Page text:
10. The big Voyage Culinaire (10+ courses with lots of amuse) is €180 and the excellent wine pairing about 70 if I recall correctly...
  11. Pforzheim is indeed a nightmare - there is literally nothing noteworthy in town. About 15km you find the Villa Hammerschmiede (1*) but after my last Sunday lunch there it is a clear "Can't recommend"... There are some bib restaurants around Pforzheim (10km away) where I have not been yet - just try Viamichelin...
  12. hi brian im just looking at making atrip to oud sluis can you tell me the name of the guest house or is it the one linked from the restaurants website? also is there any modern food in brugges itself? dont fancy the old 3 star there apologies cant spell it ← The guest house is called chico y luna and can be booked via the restaurant. In Brugge don't miss De Jonkman which is really great especially with respect to PQR... See my review of my last meal here. Hertog Jan is alos good but not at that level. Filip Claeys has worked at Oud Sluis and Karmeliet for many years...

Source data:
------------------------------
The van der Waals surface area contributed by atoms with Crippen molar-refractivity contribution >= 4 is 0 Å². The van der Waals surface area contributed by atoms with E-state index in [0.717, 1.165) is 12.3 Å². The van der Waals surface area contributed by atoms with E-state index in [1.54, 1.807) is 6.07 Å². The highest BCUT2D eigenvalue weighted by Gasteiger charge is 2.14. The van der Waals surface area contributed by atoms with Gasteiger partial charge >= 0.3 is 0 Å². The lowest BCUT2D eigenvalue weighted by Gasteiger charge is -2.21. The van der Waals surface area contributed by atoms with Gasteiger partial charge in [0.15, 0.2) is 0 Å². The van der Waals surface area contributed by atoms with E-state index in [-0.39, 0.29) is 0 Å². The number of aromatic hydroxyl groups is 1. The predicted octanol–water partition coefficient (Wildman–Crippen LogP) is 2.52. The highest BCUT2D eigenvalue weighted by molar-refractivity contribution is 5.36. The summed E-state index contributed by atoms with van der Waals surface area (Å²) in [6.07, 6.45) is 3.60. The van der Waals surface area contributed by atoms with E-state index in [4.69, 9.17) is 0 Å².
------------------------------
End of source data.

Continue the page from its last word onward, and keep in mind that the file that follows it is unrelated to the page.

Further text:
13. Can only endorse your view, felix! but this is only part of the good news I think there more potential to be unlocked - Christian Bau has just begun to free himself from the chains of classic French cuisine. This voyage will take him further and sharpen his unique style even more... As you rightly say the level of perfection is astonishing and every foodie needs to go there... I had a quite similar meal as felix a cuple of weeks earlier and it was truly memorable... The full report is here.
  14. Noma